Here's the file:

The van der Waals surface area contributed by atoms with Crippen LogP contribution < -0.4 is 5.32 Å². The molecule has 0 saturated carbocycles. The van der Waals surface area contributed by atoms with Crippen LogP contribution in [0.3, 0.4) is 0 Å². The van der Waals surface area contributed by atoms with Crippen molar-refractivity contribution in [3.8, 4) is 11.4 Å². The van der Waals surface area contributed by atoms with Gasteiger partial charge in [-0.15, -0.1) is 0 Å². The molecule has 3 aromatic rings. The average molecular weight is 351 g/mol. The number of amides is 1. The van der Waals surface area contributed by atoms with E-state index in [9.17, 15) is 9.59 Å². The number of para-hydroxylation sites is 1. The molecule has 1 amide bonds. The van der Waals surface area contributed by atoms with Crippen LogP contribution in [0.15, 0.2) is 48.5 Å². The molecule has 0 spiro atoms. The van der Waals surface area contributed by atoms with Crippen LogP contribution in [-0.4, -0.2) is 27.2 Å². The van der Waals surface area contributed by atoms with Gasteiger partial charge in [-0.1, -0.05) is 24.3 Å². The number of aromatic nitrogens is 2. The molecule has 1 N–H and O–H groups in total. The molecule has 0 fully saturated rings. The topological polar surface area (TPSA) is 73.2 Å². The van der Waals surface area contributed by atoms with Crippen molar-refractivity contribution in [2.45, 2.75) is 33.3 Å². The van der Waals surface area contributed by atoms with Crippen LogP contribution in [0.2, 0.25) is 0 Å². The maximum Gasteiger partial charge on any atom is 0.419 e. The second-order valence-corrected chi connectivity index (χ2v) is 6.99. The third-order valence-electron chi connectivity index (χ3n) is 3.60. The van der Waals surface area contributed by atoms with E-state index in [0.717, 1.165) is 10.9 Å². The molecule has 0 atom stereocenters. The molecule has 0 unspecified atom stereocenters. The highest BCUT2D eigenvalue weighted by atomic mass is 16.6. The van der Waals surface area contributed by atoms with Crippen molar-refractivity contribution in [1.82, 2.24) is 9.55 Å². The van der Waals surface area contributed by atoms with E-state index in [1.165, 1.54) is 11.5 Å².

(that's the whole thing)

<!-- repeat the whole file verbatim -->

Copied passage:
The van der Waals surface area contributed by atoms with Crippen LogP contribution < -0.4 is 5.32 Å². The molecule has 0 saturated carbocycles. The van der Waals surface area contributed by atoms with Crippen LogP contribution in [0.3, 0.4) is 0 Å². The van der Waals surface area contributed by atoms with Crippen molar-refractivity contribution in [3.8, 4) is 11.4 Å². The van der Waals surface area contributed by atoms with Gasteiger partial charge in [-0.15, -0.1) is 0 Å². The molecule has 3 aromatic rings. The average molecular weight is 351 g/mol. The number of amides is 1. The van der Waals surface area contributed by atoms with E-state index in [9.17, 15) is 9.59 Å². The number of para-hydroxylation sites is 1. The molecule has 1 amide bonds. The van der Waals surface area contributed by atoms with Crippen LogP contribution in [0.15, 0.2) is 48.5 Å². The molecule has 0 spiro atoms. The van der Waals surface area contributed by atoms with Crippen LogP contribution in [-0.4, -0.2) is 27.2 Å². The van der Waals surface area contributed by atoms with Gasteiger partial charge in [-0.1, -0.05) is 24.3 Å². The number of aromatic nitrogens is 2. The molecule has 1 N–H and O–H groups in total. The molecule has 0 fully saturated rings. The topological polar surface area (TPSA) is 73.2 Å². The van der Waals surface area contributed by atoms with Crippen molar-refractivity contribution in [2.45, 2.75) is 33.3 Å². The van der Waals surface area contributed by atoms with Crippen LogP contribution in [0.2, 0.25) is 0 Å². The maximum Gasteiger partial charge on any atom is 0.419 e. The second-order valence-corrected chi connectivity index (χ2v) is 6.99. The third-order valence-electron chi connectivity index (χ3n) is 3.60. The van der Waals surface area contributed by atoms with E-state index in [0.717, 1.165) is 10.9 Å². The molecule has 0 atom stereocenters. The molecule has 0 unspecified atom stereocenters. The highest BCUT2D eigenvalue weighted by atomic mass is 16.6. The van der Waals surface area contributed by atoms with Crippen molar-refractivity contribution in [1.82, 2.24) is 9.55 Å². The van der Waals surface area contributed by atoms with E-state index in [1.165, 1.54) is 11.5 Å².